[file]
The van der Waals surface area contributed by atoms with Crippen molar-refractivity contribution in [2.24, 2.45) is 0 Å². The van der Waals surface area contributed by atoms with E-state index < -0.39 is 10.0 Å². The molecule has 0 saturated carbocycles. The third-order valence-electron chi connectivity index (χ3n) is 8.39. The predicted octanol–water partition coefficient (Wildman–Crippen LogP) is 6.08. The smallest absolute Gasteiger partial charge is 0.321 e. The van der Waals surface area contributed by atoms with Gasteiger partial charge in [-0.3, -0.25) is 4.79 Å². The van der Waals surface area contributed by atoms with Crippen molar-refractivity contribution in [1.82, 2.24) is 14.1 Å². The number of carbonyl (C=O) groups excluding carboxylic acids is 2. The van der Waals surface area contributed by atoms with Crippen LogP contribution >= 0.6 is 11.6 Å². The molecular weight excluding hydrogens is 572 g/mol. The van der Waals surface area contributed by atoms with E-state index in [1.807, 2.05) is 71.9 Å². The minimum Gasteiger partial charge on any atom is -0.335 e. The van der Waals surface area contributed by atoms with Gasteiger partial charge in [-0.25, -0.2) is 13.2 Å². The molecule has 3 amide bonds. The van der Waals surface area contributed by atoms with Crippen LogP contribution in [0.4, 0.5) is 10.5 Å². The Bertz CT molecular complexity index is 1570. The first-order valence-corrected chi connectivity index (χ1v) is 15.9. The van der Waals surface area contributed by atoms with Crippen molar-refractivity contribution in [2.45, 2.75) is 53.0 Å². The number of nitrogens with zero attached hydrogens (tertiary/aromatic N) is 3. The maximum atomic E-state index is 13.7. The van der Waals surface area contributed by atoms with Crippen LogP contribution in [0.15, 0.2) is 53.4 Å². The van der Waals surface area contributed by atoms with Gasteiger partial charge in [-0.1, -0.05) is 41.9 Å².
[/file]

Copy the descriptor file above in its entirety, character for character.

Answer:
The van der Waals surface area contributed by atoms with Crippen molar-refractivity contribution in [2.24, 2.45) is 0 Å². The van der Waals surface area contributed by atoms with E-state index < -0.39 is 10.0 Å². The molecule has 0 saturated carbocycles. The third-order valence-electron chi connectivity index (χ3n) is 8.39. The predicted octanol–water partition coefficient (Wildman–Crippen LogP) is 6.08. The smallest absolute Gasteiger partial charge is 0.321 e. The van der Waals surface area contributed by atoms with Gasteiger partial charge in [-0.3, -0.25) is 4.79 Å². The van der Waals surface area contributed by atoms with Crippen molar-refractivity contribution in [1.82, 2.24) is 14.1 Å². The number of carbonyl (C=O) groups excluding carboxylic acids is 2. The van der Waals surface area contributed by atoms with Crippen LogP contribution >= 0.6 is 11.6 Å². The molecular weight excluding hydrogens is 572 g/mol. The van der Waals surface area contributed by atoms with E-state index in [1.807, 2.05) is 71.9 Å². The minimum Gasteiger partial charge on any atom is -0.335 e. The van der Waals surface area contributed by atoms with Gasteiger partial charge in [-0.25, -0.2) is 13.2 Å². The molecule has 3 amide bonds. The van der Waals surface area contributed by atoms with Crippen LogP contribution in [0.4, 0.5) is 10.5 Å². The Bertz CT molecular complexity index is 1570. The first-order valence-corrected chi connectivity index (χ1v) is 15.9. The van der Waals surface area contributed by atoms with Crippen molar-refractivity contribution in [2.45, 2.75) is 53.0 Å². The number of nitrogens with zero attached hydrogens (tertiary/aromatic N) is 3. The maximum atomic E-state index is 13.7. The van der Waals surface area contributed by atoms with Crippen LogP contribution in [0.15, 0.2) is 53.4 Å². The van der Waals surface area contributed by atoms with Gasteiger partial charge in [-0.1, -0.05) is 41.9 Å².